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Health and Medicine

A new regulator of B cell development

Oct. 8, 2019—New findings establish a role for the pro-inflammatory molecule IL-33 in the early development of antibody-producing B cells.

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AI maps routes to heart disease

Oct. 7, 2019—Machine learning on unlabeled electronic health record data has shed light on the emergence of cardiovascular disease.

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Study: personalized decision support affects intensive care

Oct. 3, 2019—For patients in pediatric intensive care who are at high risk for acute kidney injury (AKI), giving clinicians automated decision support during the electronic order entry process increased the rate of blood testing for AKI by 9%.

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Team discovers one more piece to the autism puzzle

Oct. 3, 2019—Vanderbilt investigators have linked genetic mutations in a single receptor to epilepsy, autism and intellectual disability.

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A step toward gastric cancer

Oct. 3, 2019—New research findings provide insight into the detrimental events that develop in response to H. pylori infection.

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A catalog of DNA replication proteins

Oct. 3, 2019—Vanderbilt scientists have identified 593 proteins that are enriched at sites of DNA duplication and chromatin packaging of newly synthesized DNA.

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Diabetes drug study explores cardiovascular risks for patients with kidney disease

Oct. 3, 2019—An observational study using medical record information from nearly 50,000 U.S. military veterans sheds new light on which drugs are best for patients with Type 2 diabetes and one of its common complications, kidney disease.

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Research team sorts out drug screen false positive results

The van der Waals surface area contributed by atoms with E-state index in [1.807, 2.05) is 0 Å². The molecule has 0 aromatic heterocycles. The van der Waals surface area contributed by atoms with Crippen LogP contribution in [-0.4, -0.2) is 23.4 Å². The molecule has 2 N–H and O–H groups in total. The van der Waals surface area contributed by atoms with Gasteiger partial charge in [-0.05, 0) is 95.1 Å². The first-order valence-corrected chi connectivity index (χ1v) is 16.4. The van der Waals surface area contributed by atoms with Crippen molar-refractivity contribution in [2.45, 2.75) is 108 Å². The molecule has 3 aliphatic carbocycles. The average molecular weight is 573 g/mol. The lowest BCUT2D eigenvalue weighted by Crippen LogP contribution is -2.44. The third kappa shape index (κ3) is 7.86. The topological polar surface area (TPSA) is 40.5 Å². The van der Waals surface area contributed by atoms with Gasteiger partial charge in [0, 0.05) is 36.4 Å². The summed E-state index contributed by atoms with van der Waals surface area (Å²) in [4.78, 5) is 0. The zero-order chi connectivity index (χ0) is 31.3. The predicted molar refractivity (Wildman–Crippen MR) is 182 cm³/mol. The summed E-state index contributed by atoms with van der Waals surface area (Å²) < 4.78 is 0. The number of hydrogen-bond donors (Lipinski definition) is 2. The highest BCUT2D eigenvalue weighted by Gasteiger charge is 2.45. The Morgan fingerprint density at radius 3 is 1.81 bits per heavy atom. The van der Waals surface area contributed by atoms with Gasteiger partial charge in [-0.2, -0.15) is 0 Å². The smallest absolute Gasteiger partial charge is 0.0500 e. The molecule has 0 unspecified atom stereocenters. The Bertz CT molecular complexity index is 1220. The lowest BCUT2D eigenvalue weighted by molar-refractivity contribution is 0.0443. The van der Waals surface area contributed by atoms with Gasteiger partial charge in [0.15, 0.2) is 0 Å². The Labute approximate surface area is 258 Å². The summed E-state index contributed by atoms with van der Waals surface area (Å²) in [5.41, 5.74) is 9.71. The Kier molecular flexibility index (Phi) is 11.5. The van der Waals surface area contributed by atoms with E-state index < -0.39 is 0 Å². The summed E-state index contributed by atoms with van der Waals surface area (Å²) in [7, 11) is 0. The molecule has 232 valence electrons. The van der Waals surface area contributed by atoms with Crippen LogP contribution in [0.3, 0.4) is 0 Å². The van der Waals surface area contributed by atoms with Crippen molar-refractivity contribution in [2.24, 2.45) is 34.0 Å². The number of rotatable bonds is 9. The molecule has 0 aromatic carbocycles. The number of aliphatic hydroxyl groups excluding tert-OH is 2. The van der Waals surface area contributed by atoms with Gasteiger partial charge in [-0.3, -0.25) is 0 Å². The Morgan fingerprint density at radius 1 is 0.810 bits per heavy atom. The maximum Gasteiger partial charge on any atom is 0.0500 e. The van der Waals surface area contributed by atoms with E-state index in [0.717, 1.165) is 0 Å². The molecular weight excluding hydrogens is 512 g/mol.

Oct. 2, 2019—Vanderbilt investigators have identified 13 previously unknown drug compounds that cause false positive screenings for amphetamines, buprenorphine (an opioid), cannabinoids and methadone.

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Pua lands NIH Director’s New Innovator Award

Oct. 1, 2019—Heather Pua, MD, PhD, one of 60 investigators to receive the 2019 NIH Director’s New Innovator Award, will explore a novel type of cell signaling by RNAs in allergic airway inflammation.

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Study shines light on architecture of kidney disease

Sep. 25, 2019—A study of 280,000 U.S. veterans, including 56,000 African Americans, has identified in greater detail than ever before the genetic architecture of kidney function and chronic kidney disease (CKD), according to researchers at Vanderbilt University Medical Center and their colleagues.

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Treating C. diff: new purpose for an old drug?

Sep. 24, 2019—An inexpensive generic drug once used to prevent gastrointestinal ulcers in people taking daily NSAIDs protects against C. diff infection in mice.

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Tailoring treatment for heart defect

Sep. 23, 2019—By defining the clinical and genetic factors that predict treatment response, Vanderbilt investigators aim to personalize therapy for a common heart complication in preterm infants.

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Recent Stories from VUMC News and Communications Publications

Betsy Williams has firsthand advice for parents on the fence about whether their adolescent children should be vaccinated for the common human papilloma virus (HPV), which can lead to six types of cancer.  Don’t hesitate. Do it.

Momentum

Betsy Williams has firsthand advice for parents on the fence about whether their adolescent children should be vaccinated for the common human papilloma virus (HPV), which can lead to six types of cancer. Don’t hesitate. Do it.

Keeping pace: Nashville, once a mid-size city with a Southern small-town feel, is experiencing explosive growth.

Vanderbilt Medicine

Keeping pace: Nashville, once a mid-size city with a Southern small-town feel, is experiencing explosive growth.

VUMC campus

VUMC campus

Vanderbilt University School of Medicine entrance

Vanderbilt University School of Medicine entrance

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